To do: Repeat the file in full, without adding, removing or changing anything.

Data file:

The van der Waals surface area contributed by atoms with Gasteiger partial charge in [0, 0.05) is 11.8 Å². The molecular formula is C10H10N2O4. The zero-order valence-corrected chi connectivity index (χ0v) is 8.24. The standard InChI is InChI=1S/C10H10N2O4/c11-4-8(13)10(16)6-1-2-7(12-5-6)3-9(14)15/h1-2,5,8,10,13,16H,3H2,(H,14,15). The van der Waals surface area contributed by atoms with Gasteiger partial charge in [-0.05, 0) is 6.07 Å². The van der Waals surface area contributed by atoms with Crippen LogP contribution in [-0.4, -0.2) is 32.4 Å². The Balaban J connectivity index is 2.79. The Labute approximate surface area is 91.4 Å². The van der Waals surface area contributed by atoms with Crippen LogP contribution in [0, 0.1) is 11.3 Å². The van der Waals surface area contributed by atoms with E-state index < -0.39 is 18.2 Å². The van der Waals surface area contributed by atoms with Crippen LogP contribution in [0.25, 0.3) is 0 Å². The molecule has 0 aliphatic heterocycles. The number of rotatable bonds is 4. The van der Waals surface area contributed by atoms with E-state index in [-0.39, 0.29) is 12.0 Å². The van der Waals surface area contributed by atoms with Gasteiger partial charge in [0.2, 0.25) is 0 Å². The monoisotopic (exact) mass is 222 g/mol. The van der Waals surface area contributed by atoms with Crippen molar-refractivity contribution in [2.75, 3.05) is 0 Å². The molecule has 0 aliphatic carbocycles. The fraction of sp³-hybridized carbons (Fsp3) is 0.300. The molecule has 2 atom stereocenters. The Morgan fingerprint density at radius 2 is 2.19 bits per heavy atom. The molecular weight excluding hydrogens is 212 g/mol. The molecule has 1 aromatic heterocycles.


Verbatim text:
The van der Waals surface area contributed by atoms with Gasteiger partial charge in [0, 0.05) is 11.8 Å². The molecular formula is C10H10N2O4. The zero-order valence-corrected chi connectivity index (χ0v) is 8.24. The standard InChI is InChI=1S/C10H10N2O4/c11-4-8(13)10(16)6-1-2-7(12-5-6)3-9(14)15/h1-2,5,8,10,13,16H,3H2,(H,14,15). The van der Waals surface area contributed by atoms with Gasteiger partial charge in [-0.05, 0) is 6.07 Å². The van der Waals surface area contributed by atoms with Crippen LogP contribution in [-0.4, -0.2) is 32.4 Å². The Balaban J connectivity index is 2.79. The Labute approximate surface area is 91.4 Å². The van der Waals surface area contributed by atoms with Crippen LogP contribution in [0, 0.1) is 11.3 Å². The van der Waals surface area contributed by atoms with E-state index < -0.39 is 18.2 Å². The van der Waals surface area contributed by atoms with Crippen LogP contribution in [0.25, 0.3) is 0 Å². The molecule has 0 aliphatic heterocycles. The number of rotatable bonds is 4. The van der Waals surface area contributed by atoms with E-state index in [-0.39, 0.29) is 12.0 Å². The van der Waals surface area contributed by atoms with Gasteiger partial charge in [0.2, 0.25) is 0 Å². The monoisotopic (exact) mass is 222 g/mol. The van der Waals surface area contributed by atoms with Crippen molar-refractivity contribution in [2.75, 3.05) is 0 Å². The molecule has 0 aliphatic carbocycles. The fraction of sp³-hybridized carbons (Fsp3) is 0.300. The molecule has 2 atom stereocenters. The Morgan fingerprint density at radius 2 is 2.19 bits per heavy atom. The molecular weight excluding hydrogens is 212 g/mol. The molecule has 1 aromatic heterocycles.